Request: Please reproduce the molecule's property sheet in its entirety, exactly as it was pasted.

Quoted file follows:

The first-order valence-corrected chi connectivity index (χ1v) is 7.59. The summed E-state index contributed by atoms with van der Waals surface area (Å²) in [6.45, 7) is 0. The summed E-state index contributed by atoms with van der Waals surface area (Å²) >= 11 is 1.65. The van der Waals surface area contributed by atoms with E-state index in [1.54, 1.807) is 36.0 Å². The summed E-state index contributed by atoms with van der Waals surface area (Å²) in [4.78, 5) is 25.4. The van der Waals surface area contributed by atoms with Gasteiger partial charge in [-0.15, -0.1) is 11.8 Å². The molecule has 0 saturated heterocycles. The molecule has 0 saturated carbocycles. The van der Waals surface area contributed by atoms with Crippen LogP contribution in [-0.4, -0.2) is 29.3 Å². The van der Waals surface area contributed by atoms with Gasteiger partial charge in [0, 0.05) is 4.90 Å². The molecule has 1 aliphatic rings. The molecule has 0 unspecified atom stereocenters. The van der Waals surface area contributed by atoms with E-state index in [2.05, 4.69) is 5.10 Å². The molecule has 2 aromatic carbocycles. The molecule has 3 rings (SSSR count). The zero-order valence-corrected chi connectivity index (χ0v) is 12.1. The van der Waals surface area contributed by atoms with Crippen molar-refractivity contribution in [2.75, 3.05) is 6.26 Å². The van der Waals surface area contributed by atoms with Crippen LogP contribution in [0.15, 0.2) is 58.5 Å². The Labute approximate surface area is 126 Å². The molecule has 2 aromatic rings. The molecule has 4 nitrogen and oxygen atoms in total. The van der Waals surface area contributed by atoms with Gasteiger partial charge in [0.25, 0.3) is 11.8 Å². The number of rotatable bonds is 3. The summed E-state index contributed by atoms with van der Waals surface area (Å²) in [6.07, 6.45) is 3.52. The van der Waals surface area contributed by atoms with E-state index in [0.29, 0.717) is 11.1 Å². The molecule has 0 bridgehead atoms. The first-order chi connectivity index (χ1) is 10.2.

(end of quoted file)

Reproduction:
The first-order valence-corrected chi connectivity index (χ1v) is 7.59. The summed E-state index contributed by atoms with van der Waals surface area (Å²) in [6.45, 7) is 0. The summed E-state index contributed by atoms with van der Waals surface area (Å²) >= 11 is 1.65. The van der Waals surface area contributed by atoms with E-state index in [1.54, 1.807) is 36.0 Å². The summed E-state index contributed by atoms with van der Waals surface area (Å²) in [4.78, 5) is 25.4. The van der Waals surface area contributed by atoms with Gasteiger partial charge in [-0.15, -0.1) is 11.8 Å². The molecule has 0 saturated heterocycles. The molecule has 0 saturated carbocycles. The van der Waals surface area contributed by atoms with Crippen LogP contribution in [-0.4, -0.2) is 29.3 Å². The van der Waals surface area contributed by atoms with Gasteiger partial charge in [0, 0.05) is 4.90 Å². The molecule has 1 aliphatic rings. The molecule has 0 unspecified atom stereocenters. The van der Waals surface area contributed by atoms with E-state index in [2.05, 4.69) is 5.10 Å². The molecule has 2 aromatic carbocycles. The molecule has 3 rings (SSSR count). The zero-order valence-corrected chi connectivity index (χ0v) is 12.1. The van der Waals surface area contributed by atoms with Crippen molar-refractivity contribution in [2.75, 3.05) is 6.26 Å². The van der Waals surface area contributed by atoms with Crippen LogP contribution in [0.15, 0.2) is 58.5 Å². The Labute approximate surface area is 126 Å². The molecule has 2 aromatic rings. The molecule has 4 nitrogen and oxygen atoms in total. The van der Waals surface area contributed by atoms with Gasteiger partial charge in [0.25, 0.3) is 11.8 Å². The number of rotatable bonds is 3. The summed E-state index contributed by atoms with van der Waals surface area (Å²) in [6.07, 6.45) is 3.52. The van der Waals surface area contributed by atoms with E-state index in [0.29, 0.717) is 11.1 Å². The molecule has 0 bridgehead atoms. The first-order chi connectivity index (χ1) is 10.2.